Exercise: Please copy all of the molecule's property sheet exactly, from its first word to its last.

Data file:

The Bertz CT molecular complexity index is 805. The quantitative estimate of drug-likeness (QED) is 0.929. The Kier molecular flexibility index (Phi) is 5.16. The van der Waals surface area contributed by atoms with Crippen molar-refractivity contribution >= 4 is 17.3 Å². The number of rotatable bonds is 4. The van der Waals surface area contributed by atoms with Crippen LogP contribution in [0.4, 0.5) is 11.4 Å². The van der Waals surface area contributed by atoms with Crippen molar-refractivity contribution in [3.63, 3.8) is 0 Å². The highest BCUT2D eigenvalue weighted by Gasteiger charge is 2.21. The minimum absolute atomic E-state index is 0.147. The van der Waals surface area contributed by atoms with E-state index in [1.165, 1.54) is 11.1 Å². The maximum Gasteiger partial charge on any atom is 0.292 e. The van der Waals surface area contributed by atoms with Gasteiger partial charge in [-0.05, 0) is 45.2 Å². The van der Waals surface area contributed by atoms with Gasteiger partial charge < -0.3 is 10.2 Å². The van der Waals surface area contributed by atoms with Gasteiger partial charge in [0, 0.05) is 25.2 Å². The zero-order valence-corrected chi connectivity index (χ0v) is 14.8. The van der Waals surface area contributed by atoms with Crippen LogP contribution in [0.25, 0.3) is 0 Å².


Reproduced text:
The Bertz CT molecular complexity index is 805. The quantitative estimate of drug-likeness (QED) is 0.929. The Kier molecular flexibility index (Phi) is 5.16. The van der Waals surface area contributed by atoms with Crippen molar-refractivity contribution >= 4 is 17.3 Å². The number of rotatable bonds is 4. The van der Waals surface area contributed by atoms with Crippen LogP contribution in [0.4, 0.5) is 11.4 Å². The van der Waals surface area contributed by atoms with Crippen molar-refractivity contribution in [3.63, 3.8) is 0 Å². The highest BCUT2D eigenvalue weighted by Gasteiger charge is 2.21. The minimum absolute atomic E-state index is 0.147. The van der Waals surface area contributed by atoms with E-state index in [1.165, 1.54) is 11.1 Å². The maximum Gasteiger partial charge on any atom is 0.292 e. The van der Waals surface area contributed by atoms with Gasteiger partial charge in [-0.05, 0) is 45.2 Å². The van der Waals surface area contributed by atoms with Gasteiger partial charge < -0.3 is 10.2 Å². The van der Waals surface area contributed by atoms with Gasteiger partial charge in [0, 0.05) is 25.2 Å². The zero-order valence-corrected chi connectivity index (χ0v) is 14.8. The van der Waals surface area contributed by atoms with Crippen LogP contribution in [0.25, 0.3) is 0 Å².